THE BUS STOP PARK
Of all the crazy things I’ve seen along
the path that hacks the corner off the bus
stop park, a plot of die-hard ivy beneath
a gingko tree where bits of colored glass
shimmer like jewels the forty thieves have dropped,
this one takes the cake. Trust me; I’ve seen
some crazy things over my years of riding
the 42: the half plucked chickens’ heads
mounted on sticks and stuck into the ivy,
all in a row behind a cardboard rooster;
the pair of black stiletto heels nailed to
the gingko tree beneath a painted heart
dripping down the bark. And now this, an hour
after dawn on a late autumn Monday,
the path a muddy puddle from an all-
night rain, not another soul at the stop,
a soul to back me up: still as a stump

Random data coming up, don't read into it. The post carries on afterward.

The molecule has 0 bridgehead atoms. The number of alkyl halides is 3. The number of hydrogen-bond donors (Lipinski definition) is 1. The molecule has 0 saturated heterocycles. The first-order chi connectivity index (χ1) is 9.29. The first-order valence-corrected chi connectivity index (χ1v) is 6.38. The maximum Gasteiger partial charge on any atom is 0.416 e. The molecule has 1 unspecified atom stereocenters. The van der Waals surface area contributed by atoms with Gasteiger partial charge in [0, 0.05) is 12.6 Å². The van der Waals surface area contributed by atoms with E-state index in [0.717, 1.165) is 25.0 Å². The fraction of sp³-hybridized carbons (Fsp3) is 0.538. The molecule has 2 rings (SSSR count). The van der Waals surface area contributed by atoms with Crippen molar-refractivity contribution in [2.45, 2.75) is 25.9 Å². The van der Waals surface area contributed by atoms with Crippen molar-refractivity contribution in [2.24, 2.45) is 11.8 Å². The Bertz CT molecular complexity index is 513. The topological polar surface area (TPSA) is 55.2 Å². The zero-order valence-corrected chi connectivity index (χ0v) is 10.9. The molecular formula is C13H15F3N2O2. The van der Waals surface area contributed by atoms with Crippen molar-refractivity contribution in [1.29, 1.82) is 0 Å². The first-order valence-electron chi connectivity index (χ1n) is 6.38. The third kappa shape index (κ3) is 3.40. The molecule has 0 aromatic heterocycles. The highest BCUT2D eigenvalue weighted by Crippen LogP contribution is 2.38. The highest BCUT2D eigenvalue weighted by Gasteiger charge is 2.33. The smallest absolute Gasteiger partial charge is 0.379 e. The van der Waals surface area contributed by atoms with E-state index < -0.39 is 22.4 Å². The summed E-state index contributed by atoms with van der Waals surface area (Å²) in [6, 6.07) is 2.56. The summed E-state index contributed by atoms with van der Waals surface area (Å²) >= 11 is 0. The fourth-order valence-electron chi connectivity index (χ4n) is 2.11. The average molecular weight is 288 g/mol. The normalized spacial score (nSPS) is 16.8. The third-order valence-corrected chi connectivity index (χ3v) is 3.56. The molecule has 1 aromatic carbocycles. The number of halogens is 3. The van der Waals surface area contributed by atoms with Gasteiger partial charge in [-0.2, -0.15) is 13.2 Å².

when I round the corner, a great blue heron.
On the oval, silver box’s serpentine front
and sides, one continuous wave rendered
in metal with the same precision Dutch
masters summoned in paint falls back upon
itself; a square-rigged ship sails a tossing
Dutch sea on the inset ivory top.
A purple silk interior holds silver
scissors, thimbles, hooks, a needle case.
A pretty thing, though useless. Vain really.
I wonder why I’m dead intent on adding
this to my modest box collection. I
cannot say what attracts me so to it.
The ship? The needle case? The ivory clasp?
Did some sea sprite spy in me a mate,
a dreamer who, voyages still before me,
will sail far coasts in sterling moonlight, loot
ivory treasure from a hold, and hear
the clash of swords each time I darn my socks?